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NORTH SAILS GLOBAL NETWORK POWERS FAMILY TEAM
Class Experts + Designers From All over the World Aid Success of Annapolis Local Racing Team
North Sails expert Allan Terhune has loads of experience tuning up one design keelboats, but he didn’t have any idea what would make an Italia 9.98 go fast when his in-laws first bought one of the 34-foot racer-cruisers. So he reached out to the incredible global network of North knowledge and asked his colleagues across the pond for help. The result was three wins at the first four regattas Das Boot sailed, in the very competitive Annapolis ORC fleet.
“North sail designer Henrik Søderlund in Denmark had already designed a bunch of sails for these boats,” Terhune explains, adding that the five year old design has won the ORC Worlds a few times. “Rich Bowen and I were able to get a lot of good stuff right away, like the sails chart and polar numbers and tuning. If we’d started from scratch, it would’ve been six months of development.”
Getting a less well-known boat up to speed was a fresh challenge. “There’s only two or three Italia 9.98s in the US right now, but we got sails that fit right from the get-go—because we have this global network, and the Europeans have done a lot more learning than we have. ”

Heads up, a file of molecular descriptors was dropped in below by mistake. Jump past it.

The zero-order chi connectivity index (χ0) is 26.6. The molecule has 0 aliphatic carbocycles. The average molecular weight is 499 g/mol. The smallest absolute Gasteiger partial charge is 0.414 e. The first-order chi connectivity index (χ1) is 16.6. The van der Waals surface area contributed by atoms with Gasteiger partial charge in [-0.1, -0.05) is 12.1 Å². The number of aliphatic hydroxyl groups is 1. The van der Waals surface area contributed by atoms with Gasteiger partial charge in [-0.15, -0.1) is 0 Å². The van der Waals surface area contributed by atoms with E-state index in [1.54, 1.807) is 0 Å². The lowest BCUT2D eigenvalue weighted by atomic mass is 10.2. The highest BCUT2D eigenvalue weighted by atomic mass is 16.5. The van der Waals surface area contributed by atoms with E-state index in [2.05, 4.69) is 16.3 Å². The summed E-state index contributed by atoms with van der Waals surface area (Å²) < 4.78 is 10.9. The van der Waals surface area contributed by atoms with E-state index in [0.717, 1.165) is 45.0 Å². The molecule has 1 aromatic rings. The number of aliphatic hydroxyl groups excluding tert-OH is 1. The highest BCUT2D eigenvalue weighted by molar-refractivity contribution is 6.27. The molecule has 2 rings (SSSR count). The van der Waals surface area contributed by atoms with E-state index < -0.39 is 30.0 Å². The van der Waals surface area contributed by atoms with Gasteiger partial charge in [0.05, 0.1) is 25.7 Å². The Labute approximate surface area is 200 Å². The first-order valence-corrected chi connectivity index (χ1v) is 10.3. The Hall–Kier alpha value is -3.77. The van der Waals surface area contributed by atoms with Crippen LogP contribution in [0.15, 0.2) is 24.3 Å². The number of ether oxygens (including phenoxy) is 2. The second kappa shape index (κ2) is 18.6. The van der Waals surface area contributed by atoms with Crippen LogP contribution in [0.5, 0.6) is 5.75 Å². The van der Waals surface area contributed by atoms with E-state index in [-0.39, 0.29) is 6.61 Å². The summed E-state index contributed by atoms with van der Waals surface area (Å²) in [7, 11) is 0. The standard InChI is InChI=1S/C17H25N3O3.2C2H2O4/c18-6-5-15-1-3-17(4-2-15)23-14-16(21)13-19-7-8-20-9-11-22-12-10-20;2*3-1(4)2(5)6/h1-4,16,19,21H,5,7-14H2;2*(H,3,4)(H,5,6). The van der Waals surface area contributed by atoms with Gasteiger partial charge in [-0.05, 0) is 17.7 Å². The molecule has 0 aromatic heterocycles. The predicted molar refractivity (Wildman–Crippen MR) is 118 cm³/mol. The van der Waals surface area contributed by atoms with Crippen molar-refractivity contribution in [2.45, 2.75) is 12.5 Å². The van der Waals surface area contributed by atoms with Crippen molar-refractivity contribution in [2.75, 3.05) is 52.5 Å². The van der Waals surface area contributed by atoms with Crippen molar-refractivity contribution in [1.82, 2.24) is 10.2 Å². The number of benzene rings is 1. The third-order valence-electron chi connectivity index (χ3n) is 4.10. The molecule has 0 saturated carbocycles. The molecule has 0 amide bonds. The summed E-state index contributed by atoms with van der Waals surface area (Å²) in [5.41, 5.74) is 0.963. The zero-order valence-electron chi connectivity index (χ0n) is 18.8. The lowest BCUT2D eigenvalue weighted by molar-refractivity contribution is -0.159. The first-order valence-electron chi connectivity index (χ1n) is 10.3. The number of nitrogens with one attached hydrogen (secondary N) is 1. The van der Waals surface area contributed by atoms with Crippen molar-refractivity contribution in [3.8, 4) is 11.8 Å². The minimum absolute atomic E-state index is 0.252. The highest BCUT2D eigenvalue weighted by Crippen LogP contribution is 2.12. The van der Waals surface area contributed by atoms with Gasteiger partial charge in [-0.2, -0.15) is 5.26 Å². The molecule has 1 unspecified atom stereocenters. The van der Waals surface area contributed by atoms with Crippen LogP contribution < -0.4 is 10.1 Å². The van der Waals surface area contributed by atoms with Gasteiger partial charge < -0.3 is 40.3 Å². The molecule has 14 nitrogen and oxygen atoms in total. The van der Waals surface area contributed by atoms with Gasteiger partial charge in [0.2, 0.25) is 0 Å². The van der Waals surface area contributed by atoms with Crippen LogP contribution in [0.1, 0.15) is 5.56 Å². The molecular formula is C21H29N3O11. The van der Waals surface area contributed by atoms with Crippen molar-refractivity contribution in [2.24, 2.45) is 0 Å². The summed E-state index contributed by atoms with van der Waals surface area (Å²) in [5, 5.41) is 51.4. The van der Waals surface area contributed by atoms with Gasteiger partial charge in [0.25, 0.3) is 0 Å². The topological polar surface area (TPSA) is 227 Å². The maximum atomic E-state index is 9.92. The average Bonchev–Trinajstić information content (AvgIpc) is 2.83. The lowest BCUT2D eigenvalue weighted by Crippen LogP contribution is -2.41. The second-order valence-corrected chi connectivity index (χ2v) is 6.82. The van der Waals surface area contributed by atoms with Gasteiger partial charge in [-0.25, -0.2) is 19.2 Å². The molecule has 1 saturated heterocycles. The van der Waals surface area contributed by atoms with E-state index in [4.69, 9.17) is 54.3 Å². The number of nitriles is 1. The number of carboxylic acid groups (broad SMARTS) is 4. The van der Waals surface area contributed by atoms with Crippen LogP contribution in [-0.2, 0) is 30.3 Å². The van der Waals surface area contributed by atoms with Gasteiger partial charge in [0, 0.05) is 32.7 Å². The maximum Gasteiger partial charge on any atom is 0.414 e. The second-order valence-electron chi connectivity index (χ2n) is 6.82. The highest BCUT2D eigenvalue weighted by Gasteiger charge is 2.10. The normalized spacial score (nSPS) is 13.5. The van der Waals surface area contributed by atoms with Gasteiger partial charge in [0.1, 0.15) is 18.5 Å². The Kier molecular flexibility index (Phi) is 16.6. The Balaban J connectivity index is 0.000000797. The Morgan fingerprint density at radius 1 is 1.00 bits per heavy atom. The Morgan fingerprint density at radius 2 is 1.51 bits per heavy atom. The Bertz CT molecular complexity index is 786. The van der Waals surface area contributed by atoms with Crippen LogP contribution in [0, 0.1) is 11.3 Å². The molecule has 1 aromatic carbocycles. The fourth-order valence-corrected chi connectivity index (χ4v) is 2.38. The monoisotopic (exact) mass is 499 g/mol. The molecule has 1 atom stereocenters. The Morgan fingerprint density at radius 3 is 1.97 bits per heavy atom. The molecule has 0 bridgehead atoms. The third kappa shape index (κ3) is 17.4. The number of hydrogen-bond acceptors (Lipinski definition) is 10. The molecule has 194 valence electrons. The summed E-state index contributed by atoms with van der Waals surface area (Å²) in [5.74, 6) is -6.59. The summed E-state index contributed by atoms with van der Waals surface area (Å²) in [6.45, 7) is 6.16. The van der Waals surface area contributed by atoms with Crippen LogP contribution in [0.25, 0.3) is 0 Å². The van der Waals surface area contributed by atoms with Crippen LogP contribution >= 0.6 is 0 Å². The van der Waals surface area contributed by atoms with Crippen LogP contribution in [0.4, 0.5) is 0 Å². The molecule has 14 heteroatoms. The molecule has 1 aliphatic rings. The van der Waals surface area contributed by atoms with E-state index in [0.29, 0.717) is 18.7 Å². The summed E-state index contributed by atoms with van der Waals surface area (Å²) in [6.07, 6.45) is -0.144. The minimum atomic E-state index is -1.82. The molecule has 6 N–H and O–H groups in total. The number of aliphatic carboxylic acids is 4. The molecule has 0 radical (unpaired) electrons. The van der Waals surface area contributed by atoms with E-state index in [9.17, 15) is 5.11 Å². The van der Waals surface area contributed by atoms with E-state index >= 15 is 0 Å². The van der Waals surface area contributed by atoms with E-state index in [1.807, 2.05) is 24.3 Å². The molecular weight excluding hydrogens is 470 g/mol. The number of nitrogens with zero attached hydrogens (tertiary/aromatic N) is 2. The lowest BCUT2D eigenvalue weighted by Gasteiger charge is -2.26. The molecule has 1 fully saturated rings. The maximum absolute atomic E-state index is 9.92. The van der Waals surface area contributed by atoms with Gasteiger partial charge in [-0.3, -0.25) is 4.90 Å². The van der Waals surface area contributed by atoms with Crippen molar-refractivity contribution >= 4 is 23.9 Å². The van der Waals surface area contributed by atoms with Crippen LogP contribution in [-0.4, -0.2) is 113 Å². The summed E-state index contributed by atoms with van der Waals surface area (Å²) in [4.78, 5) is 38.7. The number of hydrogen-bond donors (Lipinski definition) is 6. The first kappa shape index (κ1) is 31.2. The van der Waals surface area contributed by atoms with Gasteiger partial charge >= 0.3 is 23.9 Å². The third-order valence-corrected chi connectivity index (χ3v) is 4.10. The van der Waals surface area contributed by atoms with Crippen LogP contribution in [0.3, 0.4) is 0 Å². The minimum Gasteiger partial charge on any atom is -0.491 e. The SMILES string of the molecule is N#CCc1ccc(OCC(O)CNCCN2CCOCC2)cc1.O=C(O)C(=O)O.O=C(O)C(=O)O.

Das Boot’s very first regatta was the Leukemia Cup, a pursuit race—which they won with a family-based crew of seven. They also won an around-the-buoys regatta, and even after breaking a halyard in regatta #3, they came back to finish fifth overall. In early October, the boat won Annapolis Yacht Club’s 24-Hour Doublehanded Race, which Terhune sailed with his wife Cate.
The boat’s versatile inventory starts with a 3Di ENDURANCE 760 mainsail that handles both racing and cruising. Racing headsails include a medium-light and medium-heavy jib (both 3Di RAW 780), a paneled storm jib, and a Helix Code Zero—which Terhune says is the most important sail of all. “They really nailed the sizing. Other Code Zeros are just too big, but we have sailed tighter angles with this one, which is really nice.”
Downwind, there’s a choice of three spinnakers—symmetrical, A1.5, and A3—and Terhune and Cate used all of them to win the light-air 24 Hour Doublehanded. “We did so many sail changes, it was ridiculous. And a lot of fun too.”
Another place Terhune says the North Sails global network really helped was suggestions for modifying the deck layout—an important piece of winning (and enjoying) shorthanded races. “Obviously the guys in Europe combined their experience with the US design in making sure everything was right; the right sails, the right tuning, and all the stuff we needed to win. We couldn’t have done it without all the advice we got from class experts within the North network.”